• Visual cues: scum in your water is a sign of calcium and magnesium salts in water. Cloudy water can be due to clay salt, silt, dirt, or rust while staining (green stains) on faucets and sinks is a sign of high water acidity. Noticeable red/brown stains on clothes, sinks, or dishwashers means your water contains dissolved iron that can lead to skin complications and make it hard for water to lather. Colored water is a clear indication of contamination.
  • Taste: when your well water has high sodium content, it will taste salty or brackish while a metallic taste is because of acidity or high iron content. Dissolved alkaline minerals will give water a soapy taste and chemicals or pesticides will make water have a distinct chemical taste.
  • Smell: clean healthy water, after establishing it is contaminant free, should be odorless. Bacteria infested water or when contaminated by hydrogen sulfide will have a rotten egg odor. When the water smells as if it contains cleaning detergent or is foamy, there might be a leak from the septic tank. This calls for instant hiring of an expert to do the inspection. You should also stop using the water immediately until the testing complete and you have the results to resume. Musty or earthy odors on the other hand could be because of decaying organic matter.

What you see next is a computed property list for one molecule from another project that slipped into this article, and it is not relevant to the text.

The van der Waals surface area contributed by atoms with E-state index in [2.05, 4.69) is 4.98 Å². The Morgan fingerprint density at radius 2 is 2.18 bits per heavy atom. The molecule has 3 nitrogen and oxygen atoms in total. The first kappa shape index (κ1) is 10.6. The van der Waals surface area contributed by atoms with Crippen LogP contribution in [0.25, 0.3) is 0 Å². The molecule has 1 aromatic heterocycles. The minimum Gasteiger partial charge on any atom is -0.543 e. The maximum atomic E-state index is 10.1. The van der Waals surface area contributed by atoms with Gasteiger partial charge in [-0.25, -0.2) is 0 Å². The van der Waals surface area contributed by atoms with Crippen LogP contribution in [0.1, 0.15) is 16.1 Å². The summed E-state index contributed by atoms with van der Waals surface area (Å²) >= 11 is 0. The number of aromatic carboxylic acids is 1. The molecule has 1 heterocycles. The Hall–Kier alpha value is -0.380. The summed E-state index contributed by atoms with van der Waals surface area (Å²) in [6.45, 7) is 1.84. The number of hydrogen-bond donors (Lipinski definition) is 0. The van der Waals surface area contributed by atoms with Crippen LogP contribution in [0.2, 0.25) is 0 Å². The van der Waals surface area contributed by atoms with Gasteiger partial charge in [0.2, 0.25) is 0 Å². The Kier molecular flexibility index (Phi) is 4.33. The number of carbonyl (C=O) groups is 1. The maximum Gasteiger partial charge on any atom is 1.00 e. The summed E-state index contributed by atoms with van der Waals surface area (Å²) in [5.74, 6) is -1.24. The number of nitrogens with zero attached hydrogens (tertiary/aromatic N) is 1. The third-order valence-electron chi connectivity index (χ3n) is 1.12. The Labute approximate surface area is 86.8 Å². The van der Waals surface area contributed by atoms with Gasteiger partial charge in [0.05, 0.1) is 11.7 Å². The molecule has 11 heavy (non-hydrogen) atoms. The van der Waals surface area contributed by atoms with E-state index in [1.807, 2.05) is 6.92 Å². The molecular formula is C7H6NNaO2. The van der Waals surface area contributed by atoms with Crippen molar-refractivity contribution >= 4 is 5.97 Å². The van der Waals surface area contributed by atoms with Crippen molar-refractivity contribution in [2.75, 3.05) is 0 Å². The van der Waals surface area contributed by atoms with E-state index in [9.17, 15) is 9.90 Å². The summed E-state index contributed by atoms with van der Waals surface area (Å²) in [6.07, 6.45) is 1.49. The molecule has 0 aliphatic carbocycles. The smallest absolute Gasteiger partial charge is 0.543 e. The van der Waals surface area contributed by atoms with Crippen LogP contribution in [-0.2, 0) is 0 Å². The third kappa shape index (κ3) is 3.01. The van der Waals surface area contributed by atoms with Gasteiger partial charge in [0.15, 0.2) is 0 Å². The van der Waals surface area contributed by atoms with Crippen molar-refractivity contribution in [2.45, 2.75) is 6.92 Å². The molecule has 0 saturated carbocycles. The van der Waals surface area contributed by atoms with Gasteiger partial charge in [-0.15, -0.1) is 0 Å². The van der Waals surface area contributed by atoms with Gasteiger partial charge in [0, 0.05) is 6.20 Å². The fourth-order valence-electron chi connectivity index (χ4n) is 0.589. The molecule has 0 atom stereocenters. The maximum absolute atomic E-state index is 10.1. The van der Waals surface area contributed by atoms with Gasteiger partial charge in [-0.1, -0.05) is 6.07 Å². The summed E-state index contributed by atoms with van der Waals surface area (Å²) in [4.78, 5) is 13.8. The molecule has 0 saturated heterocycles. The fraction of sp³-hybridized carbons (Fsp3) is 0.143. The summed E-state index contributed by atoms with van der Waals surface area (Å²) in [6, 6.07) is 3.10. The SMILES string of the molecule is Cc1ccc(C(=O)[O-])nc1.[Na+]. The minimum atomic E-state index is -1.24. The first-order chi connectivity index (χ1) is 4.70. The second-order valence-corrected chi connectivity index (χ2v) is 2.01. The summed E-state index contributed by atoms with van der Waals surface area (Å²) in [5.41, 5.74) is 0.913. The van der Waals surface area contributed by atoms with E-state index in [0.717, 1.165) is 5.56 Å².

If you have not dug a water well yet, testing the underground water might save you from spending more than you would have meant to. The recommendation by the Environment Protection Agency is that water testing should be done by a state certified laboratory. They can be hard to trace, but we can have it done on your behalf.

When should well water quality be tested?